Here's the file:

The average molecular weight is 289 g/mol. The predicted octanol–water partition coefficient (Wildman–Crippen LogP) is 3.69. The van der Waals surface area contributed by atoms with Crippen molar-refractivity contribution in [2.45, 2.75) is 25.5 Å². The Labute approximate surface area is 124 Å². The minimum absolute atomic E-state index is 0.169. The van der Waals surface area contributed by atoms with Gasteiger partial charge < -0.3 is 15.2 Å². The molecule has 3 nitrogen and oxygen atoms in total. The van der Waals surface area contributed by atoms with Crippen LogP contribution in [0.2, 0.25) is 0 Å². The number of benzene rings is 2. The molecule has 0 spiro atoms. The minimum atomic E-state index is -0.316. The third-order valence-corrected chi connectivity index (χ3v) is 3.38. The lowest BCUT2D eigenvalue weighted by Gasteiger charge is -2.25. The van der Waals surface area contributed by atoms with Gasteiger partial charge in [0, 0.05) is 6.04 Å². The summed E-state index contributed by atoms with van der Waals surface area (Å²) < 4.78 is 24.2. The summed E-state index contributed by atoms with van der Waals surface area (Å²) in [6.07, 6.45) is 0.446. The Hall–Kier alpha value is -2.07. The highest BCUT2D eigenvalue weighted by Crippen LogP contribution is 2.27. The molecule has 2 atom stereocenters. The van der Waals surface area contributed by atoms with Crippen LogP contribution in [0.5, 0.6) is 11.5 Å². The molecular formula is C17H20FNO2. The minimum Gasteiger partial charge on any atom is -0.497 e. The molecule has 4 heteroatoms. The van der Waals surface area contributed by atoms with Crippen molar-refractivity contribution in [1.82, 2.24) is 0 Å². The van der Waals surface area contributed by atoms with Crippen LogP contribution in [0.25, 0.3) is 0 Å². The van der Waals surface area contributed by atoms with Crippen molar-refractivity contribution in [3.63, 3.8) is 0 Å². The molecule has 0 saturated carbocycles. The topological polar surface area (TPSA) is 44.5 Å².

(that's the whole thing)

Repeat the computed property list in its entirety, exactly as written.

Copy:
The average molecular weight is 289 g/mol. The predicted octanol–water partition coefficient (Wildman–Crippen LogP) is 3.69. The van der Waals surface area contributed by atoms with Crippen molar-refractivity contribution in [2.45, 2.75) is 25.5 Å². The Labute approximate surface area is 124 Å². The minimum absolute atomic E-state index is 0.169. The van der Waals surface area contributed by atoms with Gasteiger partial charge < -0.3 is 15.2 Å². The molecule has 3 nitrogen and oxygen atoms in total. The van der Waals surface area contributed by atoms with Crippen LogP contribution in [0.2, 0.25) is 0 Å². The number of benzene rings is 2. The molecule has 0 spiro atoms. The minimum atomic E-state index is -0.316. The third-order valence-corrected chi connectivity index (χ3v) is 3.38. The lowest BCUT2D eigenvalue weighted by Gasteiger charge is -2.25. The van der Waals surface area contributed by atoms with Gasteiger partial charge in [0, 0.05) is 6.04 Å². The summed E-state index contributed by atoms with van der Waals surface area (Å²) < 4.78 is 24.2. The summed E-state index contributed by atoms with van der Waals surface area (Å²) in [6.07, 6.45) is 0.446. The Hall–Kier alpha value is -2.07. The highest BCUT2D eigenvalue weighted by Crippen LogP contribution is 2.27. The molecule has 2 atom stereocenters. The van der Waals surface area contributed by atoms with Crippen LogP contribution in [0.5, 0.6) is 11.5 Å². The molecular formula is C17H20FNO2. The minimum Gasteiger partial charge on any atom is -0.497 e. The molecule has 4 heteroatoms. The van der Waals surface area contributed by atoms with Crippen molar-refractivity contribution in [1.82, 2.24) is 0 Å². The van der Waals surface area contributed by atoms with Crippen LogP contribution in [0.25, 0.3) is 0 Å². The van der Waals surface area contributed by atoms with Crippen molar-refractivity contribution in [3.63, 3.8) is 0 Å². The molecule has 0 saturated carbocycles. The topological polar surface area (TPSA) is 44.5 Å².